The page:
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VOLUME 37, ISSUE 08

REM SLEEP AND THE DURATION OF PTSD IN A YOUNG ADULT POPULATION
A Relationship between REM Sleep Measures and the Duration of Posttraumatic Stress Disorder in a Young Adult Urban Minority Population

http://dx.doi.org/10.5665/sleep.3922

Thomas A. Mellman, MD; Ihori Kobayashi, PhD; Joseph Lavela, BS; Bryonna Wilson, BS; Tyish S. Hall Brown, PhD

Howard University College of Medicine Department of Psychiatry and Behavioral Sciences, Howard University, Washington, DC



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Study Objective:

To determine relationships of polysomnographic (PSG) measures with posttraumatic stress disorder (PTSD) in a young adult, urban African American population.

Design:

Cross-sectional, clinical and laboratory evaluation.

Setting:

Community recruitment, evaluation in the clinical research unit of an urban University hospital.

Participants:

Participants (n = 145) were Black, 59.3% female, with a mean age of 23.1 y (SD = 4.8). One hundred twenty-one participants (83.4%) met criteria for trauma exposure, the most common being nonsexual violence. Thirty-nine participants (26.9%) met full (n = 19) or subthreshold criteria (n = 20) for current PTSD, 41 (28.3%) had met lifetime PTSD criteria and were recovered, and 65 (45%) were negative for PTSD.

Measurements and Results:

Evaluations included the Clinician Administered PTSD Scale (CAPS) and 2 consecutive nights of overnight PSG. Analysis of variance did not reveal differences in measures of sleep duration and maintenance, percentage of sleep stages, and the latency to and duration of uninterrupted segments of rapid eye movement (REM) sleep by study group. There were significant relationships between the duration of PTSD and REM sleep percentage (r = 0.53, P = 0.001), REM segment length (r = 0.43, P = 0.006), and REM sleep latency (r = -0.34, P < 0.03) among those with current PTSD that persisted when removing cases with, or controlling for, depression.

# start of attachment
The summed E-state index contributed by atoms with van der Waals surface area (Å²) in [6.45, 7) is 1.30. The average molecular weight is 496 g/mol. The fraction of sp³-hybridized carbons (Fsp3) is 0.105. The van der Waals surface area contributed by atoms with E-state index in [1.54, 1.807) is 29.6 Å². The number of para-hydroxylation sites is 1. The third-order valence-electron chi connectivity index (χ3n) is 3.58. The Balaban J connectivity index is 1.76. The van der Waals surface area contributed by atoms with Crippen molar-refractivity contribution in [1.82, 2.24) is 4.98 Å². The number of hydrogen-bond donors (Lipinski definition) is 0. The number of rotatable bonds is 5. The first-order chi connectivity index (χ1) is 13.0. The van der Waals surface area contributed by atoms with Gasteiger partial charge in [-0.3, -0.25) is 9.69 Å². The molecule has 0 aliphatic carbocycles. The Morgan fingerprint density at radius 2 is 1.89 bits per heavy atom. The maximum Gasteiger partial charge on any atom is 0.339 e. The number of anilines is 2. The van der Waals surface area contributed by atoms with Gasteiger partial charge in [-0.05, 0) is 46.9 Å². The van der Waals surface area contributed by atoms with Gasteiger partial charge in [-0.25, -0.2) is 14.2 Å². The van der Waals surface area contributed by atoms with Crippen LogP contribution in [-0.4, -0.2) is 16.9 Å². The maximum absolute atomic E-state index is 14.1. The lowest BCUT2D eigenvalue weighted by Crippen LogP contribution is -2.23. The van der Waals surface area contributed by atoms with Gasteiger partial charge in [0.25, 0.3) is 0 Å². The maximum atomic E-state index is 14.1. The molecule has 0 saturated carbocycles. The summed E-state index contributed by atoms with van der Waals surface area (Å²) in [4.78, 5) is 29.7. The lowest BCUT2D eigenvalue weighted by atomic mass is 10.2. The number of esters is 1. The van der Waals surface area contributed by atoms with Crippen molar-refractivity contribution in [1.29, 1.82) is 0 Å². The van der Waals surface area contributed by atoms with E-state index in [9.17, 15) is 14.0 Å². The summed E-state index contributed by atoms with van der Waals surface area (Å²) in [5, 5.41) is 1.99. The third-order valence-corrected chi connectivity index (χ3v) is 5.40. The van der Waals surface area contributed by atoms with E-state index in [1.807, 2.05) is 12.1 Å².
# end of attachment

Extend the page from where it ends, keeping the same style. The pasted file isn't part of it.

Conclusions:

The findings are consistent with observations in the literature of fragmented and reduced REM sleep with posttraumatic stress disorder (PTSD) relatively proximate to trauma exposure and nondisrupted or increased REM sleep with chronic PTSD.

Citation:

Mellman TA, Kobayashi I, Lavela J, Wilson B, Hall Brown TS. A relationship between REM sleep measures and the duration of posttraumatic stress disorder in a young adult urban minority population. SLEEP 2014;37(8):1321-1326.

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